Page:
You want to buy a car, but you don’t know how to finance it. That’s the story of many a Canadian. They are stuck on the crossroads between a car loan from a bank or a dealer. Luckily for you, both options have unique benefits that may suit your situation. Read on to find out how to make the best decision for your finances.
Do Your Bank Research
The first thing you need to do is to consult your local bank. It is possible to apply for a car loan without having a specific car in mind. A professional at the bank can walk you through the process of the loan application – which can be reasonably easy if you have an excellent or good credit history. A bonus is the bank can lock in your rates for a specific period while you continue to shop.
More often than not, a traditional lender will put out promotional rates for car loans. If you’re a customer, you can take advantage of such promo rates in your application.
It isn’t unusual for banks to consider customer relationships when appraising a loan application, and you might end up getting a discount.
Apart from traditional lenders, you can also explore auto financing that’s offered by online aggregators with a responsive website. However, these online lenders usually have different criteria from a bank.
Do Your Dealership Research
If you already have a car in mind, it stands to a good reason why you should consider speaking to a dealer. Dealers usually have their separate car loan applications and will help you send your request to a few lenders. The lenders will evaluate your application before submitting your dealer their terms. Remember that if you go the dealership route, you cede control to the dealer on who provides the loan.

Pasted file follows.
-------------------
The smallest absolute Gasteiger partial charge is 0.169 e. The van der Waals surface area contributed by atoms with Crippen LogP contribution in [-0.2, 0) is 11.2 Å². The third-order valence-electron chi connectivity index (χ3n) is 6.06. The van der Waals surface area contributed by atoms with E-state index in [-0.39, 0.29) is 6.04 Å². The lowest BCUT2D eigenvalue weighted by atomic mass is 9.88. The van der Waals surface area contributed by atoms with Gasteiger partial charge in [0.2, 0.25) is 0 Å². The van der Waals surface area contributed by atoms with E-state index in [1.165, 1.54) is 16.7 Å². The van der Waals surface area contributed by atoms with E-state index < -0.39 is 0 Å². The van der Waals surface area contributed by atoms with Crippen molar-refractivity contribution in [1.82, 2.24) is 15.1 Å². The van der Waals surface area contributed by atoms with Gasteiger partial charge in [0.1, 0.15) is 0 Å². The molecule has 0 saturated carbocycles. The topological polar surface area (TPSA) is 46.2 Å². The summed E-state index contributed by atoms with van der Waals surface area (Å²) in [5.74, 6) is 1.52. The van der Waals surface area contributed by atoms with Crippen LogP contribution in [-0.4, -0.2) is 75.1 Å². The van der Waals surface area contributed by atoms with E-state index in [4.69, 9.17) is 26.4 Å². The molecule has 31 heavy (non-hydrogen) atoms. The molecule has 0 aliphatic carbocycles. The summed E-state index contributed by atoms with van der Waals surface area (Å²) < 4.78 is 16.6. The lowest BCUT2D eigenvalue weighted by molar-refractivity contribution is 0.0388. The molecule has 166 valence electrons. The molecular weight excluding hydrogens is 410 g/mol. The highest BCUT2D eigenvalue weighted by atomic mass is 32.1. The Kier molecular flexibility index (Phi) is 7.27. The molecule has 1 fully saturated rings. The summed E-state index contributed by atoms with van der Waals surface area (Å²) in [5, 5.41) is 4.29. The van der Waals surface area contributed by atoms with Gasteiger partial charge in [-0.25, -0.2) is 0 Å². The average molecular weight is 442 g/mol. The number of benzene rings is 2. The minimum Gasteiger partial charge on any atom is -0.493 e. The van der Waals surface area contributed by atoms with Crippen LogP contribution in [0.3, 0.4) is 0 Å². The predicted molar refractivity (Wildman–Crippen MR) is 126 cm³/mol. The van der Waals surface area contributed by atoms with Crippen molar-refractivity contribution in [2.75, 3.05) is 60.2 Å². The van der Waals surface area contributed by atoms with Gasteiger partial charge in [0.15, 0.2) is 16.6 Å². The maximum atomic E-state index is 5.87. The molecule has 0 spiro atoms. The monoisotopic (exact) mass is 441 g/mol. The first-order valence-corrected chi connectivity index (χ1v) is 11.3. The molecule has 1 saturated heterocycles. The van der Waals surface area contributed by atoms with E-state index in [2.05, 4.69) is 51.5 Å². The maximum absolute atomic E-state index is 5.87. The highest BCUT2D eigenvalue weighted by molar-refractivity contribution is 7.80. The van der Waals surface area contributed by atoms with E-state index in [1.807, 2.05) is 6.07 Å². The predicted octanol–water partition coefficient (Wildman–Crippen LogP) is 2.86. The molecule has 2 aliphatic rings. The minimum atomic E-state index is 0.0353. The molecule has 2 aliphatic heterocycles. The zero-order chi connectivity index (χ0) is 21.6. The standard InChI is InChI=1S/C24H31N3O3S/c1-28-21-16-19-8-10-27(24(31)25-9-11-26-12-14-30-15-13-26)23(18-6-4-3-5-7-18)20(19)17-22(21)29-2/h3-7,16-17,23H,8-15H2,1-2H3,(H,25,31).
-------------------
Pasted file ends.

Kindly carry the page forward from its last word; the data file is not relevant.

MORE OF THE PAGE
Bank financing means going to a traditional lender for an auto loan. The pre-approval process takes place before you step into the dealership. Once your application is successful, the lender will offer you a quote alongside a letter of commitment that you present to the dealer.
These items will save you the headache of finalizing any contract details with the dealer. Furthermore, dealers are known for selling you more than what you need. So having everything on paper saves you from unnecessary add-ons that won’t do well for your financing. The bank may offer a responsive website for your pre-approval, and you may need to provide details about the car you want to buy.
It’s essential to understand your loan rates will depend on whether you’re buying a brand new vehicle or a second-hand car.
Dealer financing is similar to bank financing; the only difference is the dealer is doing all the legwork on your behalf. Once you’ve selected the car of your choice, the dealer helps you fill and submit your car loan application to multiple banks. Because you are not in control, the dealer may negotiate a higher interest behind your back and collect the difference as compensation for doing all the work for you.
Whatever your situation, it’s in your best interest to choose the option that helps you save money. The ideal solution is to go for both and compare the rates. You should also stay within your budget no matter what. The last thing you need is to buy a car that will drive you into financial ruin over the life of your loan.